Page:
JB: Very good. Now, obviously crude oil is not going away anytime soon, but there's maybe even more bullishness on long-term natural gas demand worldwide. Obviously, we're not hearing the phrase bridge fuel so much anymore. Can I kind of get you to elaborate there and compare and contrast?

CW: Yeah. As I spoke at DUG here today, the fastest growing energy source on the planet over the last 12 years is natural gas because it's a large fuel source already, and it's growing a little bit more than 2% a year. Oil is growing about 1% a year, but in absolute numbers, that's still a lot of growth. They're the first for natural gas and second for oil fastest growing energy source on the planet. I don't see any realistic prospects of those growth rates meaningfully changing in the next decade or two, but natural gas is the fastest growing fuel source. It's been great for this country. If we can build more infrastructure and export it more, we'll bring that slightly cleaner, slightly lower cost fuel to more and more locations around the world.

JB: Now focusing a little bit more on the here and now, we're in the Haynesville, prices are pretty weak right now. You all are pretty active in the basin. Of course. Can I get you to talk about just how you feel about current activity and prices, and where we go from here?

CW: Yeah. The problem in the natural gas industry is our companies here are too good. We're really good at producing natural gas and again, honestly too good. So we had, 15 years ago, we had 1,600 rigs drilling for natural gas, and we were the largest importer of natural gas in the world. Today we got a little more than a hundred rigs drilling, and we're the largest exporter. That means today before that export capacity comes on, pricing is lower and depressed. We're seeing gas activity contract, I think as it should. But a lot of new export capacity, they'll come on later this year and over the next couple years, we're also starting to see after 20 years of very low growth in demand for electricity, we're seeing that the next decade is going to see much faster growth in electricity demand. What's going to be the biggest source of supplying that growth in demand for electricity? I think it's a pretty safe bet it's going to be natural gas. So I think the outlook over the next five, 10 years for natural gas is quite bright, based on demand growth, but we're good at producing it. We're never going to have a thousand rigs running natural gas again, and that's evidence of success.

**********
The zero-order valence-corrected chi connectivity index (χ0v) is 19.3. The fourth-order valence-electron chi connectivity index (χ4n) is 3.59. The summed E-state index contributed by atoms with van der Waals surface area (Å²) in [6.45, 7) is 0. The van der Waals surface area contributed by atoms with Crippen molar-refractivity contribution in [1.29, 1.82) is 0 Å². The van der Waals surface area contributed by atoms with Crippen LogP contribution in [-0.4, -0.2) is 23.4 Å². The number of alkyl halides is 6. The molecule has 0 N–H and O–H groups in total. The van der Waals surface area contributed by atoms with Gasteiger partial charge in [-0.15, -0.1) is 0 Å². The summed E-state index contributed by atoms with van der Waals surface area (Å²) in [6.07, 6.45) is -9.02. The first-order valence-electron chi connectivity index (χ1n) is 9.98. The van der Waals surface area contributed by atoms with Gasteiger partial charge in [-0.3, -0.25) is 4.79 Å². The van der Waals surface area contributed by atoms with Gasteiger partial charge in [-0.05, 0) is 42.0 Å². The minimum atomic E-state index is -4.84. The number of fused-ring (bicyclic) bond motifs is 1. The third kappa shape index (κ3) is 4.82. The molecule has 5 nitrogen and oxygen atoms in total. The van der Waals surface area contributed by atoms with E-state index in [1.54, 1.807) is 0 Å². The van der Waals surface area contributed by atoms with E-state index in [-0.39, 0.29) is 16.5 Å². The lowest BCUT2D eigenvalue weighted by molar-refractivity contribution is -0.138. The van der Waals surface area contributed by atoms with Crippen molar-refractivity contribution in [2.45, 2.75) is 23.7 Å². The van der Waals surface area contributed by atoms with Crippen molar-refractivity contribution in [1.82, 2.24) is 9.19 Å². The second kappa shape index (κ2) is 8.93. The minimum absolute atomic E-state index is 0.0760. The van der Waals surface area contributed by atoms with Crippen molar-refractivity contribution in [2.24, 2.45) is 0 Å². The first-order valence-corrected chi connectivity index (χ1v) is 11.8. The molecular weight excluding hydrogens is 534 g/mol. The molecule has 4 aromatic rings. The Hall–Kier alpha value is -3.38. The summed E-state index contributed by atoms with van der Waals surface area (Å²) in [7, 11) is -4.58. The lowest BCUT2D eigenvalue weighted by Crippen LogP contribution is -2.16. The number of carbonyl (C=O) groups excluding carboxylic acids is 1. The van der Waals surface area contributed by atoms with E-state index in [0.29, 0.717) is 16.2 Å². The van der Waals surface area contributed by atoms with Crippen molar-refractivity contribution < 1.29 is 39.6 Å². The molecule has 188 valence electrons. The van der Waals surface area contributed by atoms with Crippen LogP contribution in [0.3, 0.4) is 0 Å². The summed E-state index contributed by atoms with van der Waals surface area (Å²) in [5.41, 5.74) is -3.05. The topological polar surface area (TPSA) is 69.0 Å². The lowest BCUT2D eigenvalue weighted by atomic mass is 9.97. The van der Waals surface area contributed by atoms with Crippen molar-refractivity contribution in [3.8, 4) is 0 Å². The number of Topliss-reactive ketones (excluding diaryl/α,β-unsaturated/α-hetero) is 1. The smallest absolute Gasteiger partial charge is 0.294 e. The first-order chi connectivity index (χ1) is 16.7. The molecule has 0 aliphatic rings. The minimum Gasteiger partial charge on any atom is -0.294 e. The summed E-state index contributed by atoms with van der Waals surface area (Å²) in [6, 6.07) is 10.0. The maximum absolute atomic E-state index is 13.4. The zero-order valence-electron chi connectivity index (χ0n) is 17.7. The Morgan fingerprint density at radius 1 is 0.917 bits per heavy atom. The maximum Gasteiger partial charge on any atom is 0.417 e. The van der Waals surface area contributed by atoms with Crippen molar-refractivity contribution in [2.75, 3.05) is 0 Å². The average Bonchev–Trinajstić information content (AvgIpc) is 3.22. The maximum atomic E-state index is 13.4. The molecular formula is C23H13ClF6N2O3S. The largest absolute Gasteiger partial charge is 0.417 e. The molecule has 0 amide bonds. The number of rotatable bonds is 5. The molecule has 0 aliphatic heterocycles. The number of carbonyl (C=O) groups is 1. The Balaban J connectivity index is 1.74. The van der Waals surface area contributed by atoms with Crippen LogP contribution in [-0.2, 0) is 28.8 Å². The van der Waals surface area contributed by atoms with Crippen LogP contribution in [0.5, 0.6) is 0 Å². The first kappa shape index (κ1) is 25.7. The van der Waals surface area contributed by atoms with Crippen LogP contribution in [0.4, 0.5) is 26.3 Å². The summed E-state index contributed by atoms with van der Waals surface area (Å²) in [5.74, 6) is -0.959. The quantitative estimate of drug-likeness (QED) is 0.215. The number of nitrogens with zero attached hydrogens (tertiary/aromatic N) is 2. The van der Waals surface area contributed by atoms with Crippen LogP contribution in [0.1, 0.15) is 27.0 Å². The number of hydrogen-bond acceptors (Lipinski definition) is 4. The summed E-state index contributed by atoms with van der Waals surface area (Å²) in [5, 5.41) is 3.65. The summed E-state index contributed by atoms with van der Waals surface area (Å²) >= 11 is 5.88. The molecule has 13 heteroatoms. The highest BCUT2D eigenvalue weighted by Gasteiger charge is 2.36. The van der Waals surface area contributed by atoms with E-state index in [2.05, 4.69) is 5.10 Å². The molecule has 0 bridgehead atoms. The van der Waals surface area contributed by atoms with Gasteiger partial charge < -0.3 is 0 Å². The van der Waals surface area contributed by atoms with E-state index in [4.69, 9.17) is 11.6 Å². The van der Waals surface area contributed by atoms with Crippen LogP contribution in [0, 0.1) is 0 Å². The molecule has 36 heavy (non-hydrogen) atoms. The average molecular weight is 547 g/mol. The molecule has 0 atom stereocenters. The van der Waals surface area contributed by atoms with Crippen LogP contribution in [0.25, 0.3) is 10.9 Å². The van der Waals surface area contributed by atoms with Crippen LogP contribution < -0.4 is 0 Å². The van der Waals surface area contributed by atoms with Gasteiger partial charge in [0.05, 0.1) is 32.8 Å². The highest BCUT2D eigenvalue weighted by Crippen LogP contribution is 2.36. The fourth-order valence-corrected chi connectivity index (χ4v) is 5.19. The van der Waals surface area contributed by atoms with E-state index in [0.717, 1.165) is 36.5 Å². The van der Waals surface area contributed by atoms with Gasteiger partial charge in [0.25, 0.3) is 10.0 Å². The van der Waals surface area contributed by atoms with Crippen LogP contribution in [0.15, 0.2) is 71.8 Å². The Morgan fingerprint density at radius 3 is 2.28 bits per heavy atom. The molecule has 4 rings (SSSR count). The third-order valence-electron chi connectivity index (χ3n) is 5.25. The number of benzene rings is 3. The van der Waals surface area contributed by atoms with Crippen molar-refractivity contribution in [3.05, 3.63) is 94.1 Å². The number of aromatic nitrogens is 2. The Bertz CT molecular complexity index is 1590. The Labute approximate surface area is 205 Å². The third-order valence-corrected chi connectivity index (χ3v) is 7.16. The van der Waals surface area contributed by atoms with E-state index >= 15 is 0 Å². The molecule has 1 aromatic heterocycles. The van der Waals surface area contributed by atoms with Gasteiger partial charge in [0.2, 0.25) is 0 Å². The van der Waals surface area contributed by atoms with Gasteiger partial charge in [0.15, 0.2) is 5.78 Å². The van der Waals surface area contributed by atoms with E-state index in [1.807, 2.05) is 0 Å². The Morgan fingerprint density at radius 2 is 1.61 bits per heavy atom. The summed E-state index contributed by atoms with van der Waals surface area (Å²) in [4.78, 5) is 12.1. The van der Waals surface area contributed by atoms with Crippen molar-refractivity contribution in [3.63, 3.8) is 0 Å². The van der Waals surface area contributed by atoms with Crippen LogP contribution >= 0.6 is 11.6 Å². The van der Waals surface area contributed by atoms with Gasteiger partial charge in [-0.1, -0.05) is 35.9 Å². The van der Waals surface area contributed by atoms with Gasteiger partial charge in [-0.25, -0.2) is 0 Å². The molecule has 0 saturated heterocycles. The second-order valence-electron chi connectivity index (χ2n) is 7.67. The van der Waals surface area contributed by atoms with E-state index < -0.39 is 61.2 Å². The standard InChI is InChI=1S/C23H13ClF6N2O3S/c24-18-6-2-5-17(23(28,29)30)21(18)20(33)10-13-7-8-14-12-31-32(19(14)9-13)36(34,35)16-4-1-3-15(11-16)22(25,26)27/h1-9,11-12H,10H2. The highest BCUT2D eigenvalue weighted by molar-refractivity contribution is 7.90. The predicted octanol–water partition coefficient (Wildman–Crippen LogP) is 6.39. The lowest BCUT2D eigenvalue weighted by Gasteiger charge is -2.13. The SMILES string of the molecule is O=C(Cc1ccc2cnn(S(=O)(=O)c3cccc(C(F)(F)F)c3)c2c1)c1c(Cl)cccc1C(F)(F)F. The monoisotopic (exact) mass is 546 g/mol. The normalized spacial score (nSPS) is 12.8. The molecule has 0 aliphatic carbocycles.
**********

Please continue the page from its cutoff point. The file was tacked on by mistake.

JB: Very good. Well, thank you so much for joining us here at DUG Gas+ in Shreveport. We really appreciate it. To read and watch more, please visit online at